To me, there’s always been a certain brand of rugged luxury unique to the Grand Cherokee, and I think it reaches a sweet spot in the new Grand Cherokee L. You can get more luxury (and spend a lot more) with the new Wagoneer and Grand Wagoneer. But in the L, you can get the luxury and design elements of the Wagoneer in a more efficient and nimble size.

On the way to Skyline, we stopped off in Hendersonville for lunch at HenDough—a low-key spot dedicated to doughnuts and fried chicken––for a tempura-battered fried chicken breast sandwich slathered with Duke’s mayo.

(Stinson Carter)

Then a mandatory stop at our favorite mountain wine shop, Crate Wine Market. Just to give you an idea of the level of attention to detail here, I’d passed through a month earlier and mentioned to the owner the style of wine I like. On my return, she had a bottle in the back room she’d been holding for me.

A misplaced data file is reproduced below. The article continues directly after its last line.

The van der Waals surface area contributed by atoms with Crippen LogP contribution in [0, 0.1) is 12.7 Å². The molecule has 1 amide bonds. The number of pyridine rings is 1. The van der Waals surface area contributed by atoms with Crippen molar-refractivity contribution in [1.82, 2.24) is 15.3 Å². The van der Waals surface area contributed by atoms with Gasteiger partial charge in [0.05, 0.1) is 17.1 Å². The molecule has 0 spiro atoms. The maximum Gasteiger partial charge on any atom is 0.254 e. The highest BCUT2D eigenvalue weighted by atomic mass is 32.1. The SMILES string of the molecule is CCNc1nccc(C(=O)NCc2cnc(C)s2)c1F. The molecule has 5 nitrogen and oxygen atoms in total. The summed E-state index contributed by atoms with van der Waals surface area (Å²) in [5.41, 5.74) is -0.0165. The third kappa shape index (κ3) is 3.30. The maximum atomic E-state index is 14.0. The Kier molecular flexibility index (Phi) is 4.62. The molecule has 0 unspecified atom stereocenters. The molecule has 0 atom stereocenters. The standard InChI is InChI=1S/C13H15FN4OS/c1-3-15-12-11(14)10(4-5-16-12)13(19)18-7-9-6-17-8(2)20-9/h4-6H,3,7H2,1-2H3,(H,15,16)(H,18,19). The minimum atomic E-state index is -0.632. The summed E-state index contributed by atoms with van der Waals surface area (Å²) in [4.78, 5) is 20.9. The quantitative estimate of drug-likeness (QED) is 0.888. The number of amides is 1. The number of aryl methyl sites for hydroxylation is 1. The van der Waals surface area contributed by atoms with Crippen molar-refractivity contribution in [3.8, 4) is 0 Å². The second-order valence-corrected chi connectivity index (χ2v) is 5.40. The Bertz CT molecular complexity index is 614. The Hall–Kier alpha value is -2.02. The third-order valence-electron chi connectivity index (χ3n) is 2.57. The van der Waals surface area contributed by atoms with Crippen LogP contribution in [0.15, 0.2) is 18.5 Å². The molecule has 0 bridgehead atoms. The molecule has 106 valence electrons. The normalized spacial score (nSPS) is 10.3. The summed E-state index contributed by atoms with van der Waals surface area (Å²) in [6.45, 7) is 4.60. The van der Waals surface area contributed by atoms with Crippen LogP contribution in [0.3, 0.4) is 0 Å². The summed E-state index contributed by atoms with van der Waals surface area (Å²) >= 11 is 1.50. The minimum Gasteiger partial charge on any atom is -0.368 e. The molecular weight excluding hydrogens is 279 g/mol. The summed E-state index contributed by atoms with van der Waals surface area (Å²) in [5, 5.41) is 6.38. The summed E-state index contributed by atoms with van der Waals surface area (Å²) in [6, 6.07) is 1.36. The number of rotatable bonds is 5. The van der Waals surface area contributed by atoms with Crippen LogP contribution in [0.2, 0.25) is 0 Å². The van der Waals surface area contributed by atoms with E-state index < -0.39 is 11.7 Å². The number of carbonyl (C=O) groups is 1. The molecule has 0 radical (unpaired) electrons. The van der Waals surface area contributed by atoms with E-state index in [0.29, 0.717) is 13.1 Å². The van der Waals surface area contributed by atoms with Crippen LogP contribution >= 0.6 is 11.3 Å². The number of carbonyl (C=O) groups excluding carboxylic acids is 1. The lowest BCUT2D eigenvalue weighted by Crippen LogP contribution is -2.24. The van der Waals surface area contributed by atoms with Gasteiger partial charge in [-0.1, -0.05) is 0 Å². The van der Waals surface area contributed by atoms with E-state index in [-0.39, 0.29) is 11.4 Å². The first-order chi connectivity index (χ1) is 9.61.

It’s hard to find unique wine in a town that doesn’t have a serious restaurant focus, but Crate is a rare exception and a required stop any time we’re passing through town. And the prices are much better than in Highlands, where everything seems to have an unspoken “Highlands Tax” added on.

Arriving in the outskirts of Highlands, a cool sign shaped like a national forest sign points you up a hill to the Skyline Lodge, and a winding drive past a mountain lake, a stream, and banks of rhododendron eventually brings you to the lodge––built in 1929 and designed by Frank Lloyd Wright student Arthur J. Kelsey, and just reopened after an artful renovation.